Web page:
Crossing borders in Rotterdam
by Boyd van Hoeij
Borders of all sorts are erected and torn down in films currently playing in the International Film Festival Rotterdam.
In the Spectrum section comes maybe its most straightforward example, Jaroslav Vojtek’s documentary The Border, which looks at the village of Slemence, which was cut in two after WWII, with half becoming part of Czechoslovakia, with the other half going to Ukraine. The villagers, of ethnic Hungarian descent, could only visit their relatives and neighbours on the side after obtaining a special visa in a town 150 kilometres away.
When Slovakia entered the EU and rectified the Schengen agreement, the heavily patrolled border was modernized, and finally anyone in possession of a simple passport was allowed to cross in the village itself, but the results are not only positive, as smuggling cheap cigarettes and petrol seems to become more important than visiting family.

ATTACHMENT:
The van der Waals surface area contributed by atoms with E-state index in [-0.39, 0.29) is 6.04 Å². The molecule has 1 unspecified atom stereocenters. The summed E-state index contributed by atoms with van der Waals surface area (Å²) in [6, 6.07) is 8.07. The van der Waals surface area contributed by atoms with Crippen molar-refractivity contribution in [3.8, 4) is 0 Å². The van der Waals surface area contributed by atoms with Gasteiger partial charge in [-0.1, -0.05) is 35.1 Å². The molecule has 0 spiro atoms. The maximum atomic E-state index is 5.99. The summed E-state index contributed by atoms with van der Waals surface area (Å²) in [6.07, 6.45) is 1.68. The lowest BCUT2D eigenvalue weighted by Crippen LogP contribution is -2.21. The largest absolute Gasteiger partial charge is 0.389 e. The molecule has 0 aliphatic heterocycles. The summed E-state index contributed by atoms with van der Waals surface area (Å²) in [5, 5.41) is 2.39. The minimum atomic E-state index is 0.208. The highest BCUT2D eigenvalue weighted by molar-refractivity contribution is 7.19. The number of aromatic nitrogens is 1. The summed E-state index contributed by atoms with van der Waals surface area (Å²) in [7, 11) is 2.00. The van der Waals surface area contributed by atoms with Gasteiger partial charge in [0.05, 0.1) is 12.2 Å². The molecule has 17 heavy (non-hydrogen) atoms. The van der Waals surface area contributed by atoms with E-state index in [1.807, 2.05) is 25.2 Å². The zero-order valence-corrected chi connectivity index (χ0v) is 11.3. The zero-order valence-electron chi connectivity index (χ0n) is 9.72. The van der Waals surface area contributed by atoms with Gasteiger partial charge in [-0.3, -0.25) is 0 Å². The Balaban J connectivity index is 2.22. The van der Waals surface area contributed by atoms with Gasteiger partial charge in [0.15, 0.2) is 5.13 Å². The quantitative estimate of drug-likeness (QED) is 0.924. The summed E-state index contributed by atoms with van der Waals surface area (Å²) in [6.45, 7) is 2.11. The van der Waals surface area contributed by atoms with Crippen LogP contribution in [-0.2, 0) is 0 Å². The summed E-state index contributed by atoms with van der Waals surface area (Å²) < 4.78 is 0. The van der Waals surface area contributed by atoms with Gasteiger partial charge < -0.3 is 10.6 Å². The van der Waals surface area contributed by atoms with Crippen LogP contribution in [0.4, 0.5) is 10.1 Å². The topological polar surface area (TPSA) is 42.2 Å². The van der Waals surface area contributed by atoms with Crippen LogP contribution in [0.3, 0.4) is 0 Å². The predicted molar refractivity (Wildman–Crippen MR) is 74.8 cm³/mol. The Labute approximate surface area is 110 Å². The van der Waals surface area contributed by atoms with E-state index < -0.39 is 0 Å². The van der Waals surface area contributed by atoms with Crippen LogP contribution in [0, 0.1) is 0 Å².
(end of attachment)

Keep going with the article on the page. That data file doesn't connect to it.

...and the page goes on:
Filmed with simple means over several years, the scenes of desperate relatives shouting across man-made barriers might have become commonplace in East/West iconography, but Vojtek and co-screenwriter Marek Lescak (who also worked on Cannes title Blind Loves [+see also:
film profile]) never lose sight of the human tragedy caused by bureaucratic folly.
The film was produced and is sold by Slovakia-based Leon Productions.
Life in a small and divided community is also at the centre of C’est Déjà L’été (“It’s Already Summer”), the Tiger Award entry from Dutch director Martijn Maria Smits, who went south of the border to film his debut in the post-industrial town Seraing, in French-speaking Belgium.
More famous as the home of the films of the Dardenne brothers, Seraing offers a bleak and desolate backdrop to Smits’ story of an unemployed father, his prepubescent son who’s lost his moral bearings, and his daughter, who has a child from a lover who’s behind bars.
Filmed in shaky digital video, Smits examines the unhealthy family dynamics in which each person essentially exploring and defending their own borders. Faux artistic super-8 shots and music provide character insight as well as some relief from the film’s unrelenting dreariness.
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